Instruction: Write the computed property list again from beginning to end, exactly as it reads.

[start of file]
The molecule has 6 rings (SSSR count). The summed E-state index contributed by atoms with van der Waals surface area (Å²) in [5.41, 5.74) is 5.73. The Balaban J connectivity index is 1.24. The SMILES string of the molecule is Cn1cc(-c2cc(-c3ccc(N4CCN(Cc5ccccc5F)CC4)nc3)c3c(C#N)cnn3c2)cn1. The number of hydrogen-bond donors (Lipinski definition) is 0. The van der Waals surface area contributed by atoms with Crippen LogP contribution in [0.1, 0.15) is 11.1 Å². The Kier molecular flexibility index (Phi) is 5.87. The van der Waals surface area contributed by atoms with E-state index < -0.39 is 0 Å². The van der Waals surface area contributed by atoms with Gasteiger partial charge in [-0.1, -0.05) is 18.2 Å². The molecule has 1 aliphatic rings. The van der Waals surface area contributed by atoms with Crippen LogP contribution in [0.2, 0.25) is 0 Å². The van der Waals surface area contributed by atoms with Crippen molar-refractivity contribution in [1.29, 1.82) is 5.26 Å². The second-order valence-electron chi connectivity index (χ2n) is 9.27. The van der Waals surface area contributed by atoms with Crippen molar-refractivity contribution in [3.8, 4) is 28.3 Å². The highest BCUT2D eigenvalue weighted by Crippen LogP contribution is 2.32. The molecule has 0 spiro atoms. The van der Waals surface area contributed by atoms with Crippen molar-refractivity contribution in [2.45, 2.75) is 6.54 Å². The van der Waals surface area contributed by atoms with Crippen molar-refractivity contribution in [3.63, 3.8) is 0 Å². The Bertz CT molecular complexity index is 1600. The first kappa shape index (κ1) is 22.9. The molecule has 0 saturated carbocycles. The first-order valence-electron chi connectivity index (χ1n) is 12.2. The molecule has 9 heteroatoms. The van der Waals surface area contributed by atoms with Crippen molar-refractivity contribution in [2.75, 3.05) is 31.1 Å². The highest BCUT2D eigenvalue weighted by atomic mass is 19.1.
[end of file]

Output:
The molecule has 6 rings (SSSR count). The summed E-state index contributed by atoms with van der Waals surface area (Å²) in [5.41, 5.74) is 5.73. The Balaban J connectivity index is 1.24. The SMILES string of the molecule is Cn1cc(-c2cc(-c3ccc(N4CCN(Cc5ccccc5F)CC4)nc3)c3c(C#N)cnn3c2)cn1. The number of hydrogen-bond donors (Lipinski definition) is 0. The van der Waals surface area contributed by atoms with Crippen LogP contribution in [0.1, 0.15) is 11.1 Å². The Kier molecular flexibility index (Phi) is 5.87. The van der Waals surface area contributed by atoms with E-state index < -0.39 is 0 Å². The van der Waals surface area contributed by atoms with Gasteiger partial charge in [-0.1, -0.05) is 18.2 Å². The molecule has 1 aliphatic rings. The van der Waals surface area contributed by atoms with Crippen LogP contribution in [0.2, 0.25) is 0 Å². The van der Waals surface area contributed by atoms with Crippen molar-refractivity contribution in [1.29, 1.82) is 5.26 Å². The second-order valence-electron chi connectivity index (χ2n) is 9.27. The van der Waals surface area contributed by atoms with Crippen molar-refractivity contribution in [3.8, 4) is 28.3 Å². The highest BCUT2D eigenvalue weighted by Crippen LogP contribution is 2.32. The molecule has 0 spiro atoms. The van der Waals surface area contributed by atoms with Crippen molar-refractivity contribution in [2.45, 2.75) is 6.54 Å². The van der Waals surface area contributed by atoms with Crippen molar-refractivity contribution in [3.63, 3.8) is 0 Å². The Bertz CT molecular complexity index is 1600. The first kappa shape index (κ1) is 22.9. The molecule has 0 saturated carbocycles. The first-order valence-electron chi connectivity index (χ1n) is 12.2. The molecule has 9 heteroatoms. The van der Waals surface area contributed by atoms with Crippen molar-refractivity contribution in [2.75, 3.05) is 31.1 Å². The highest BCUT2D eigenvalue weighted by atomic mass is 19.1.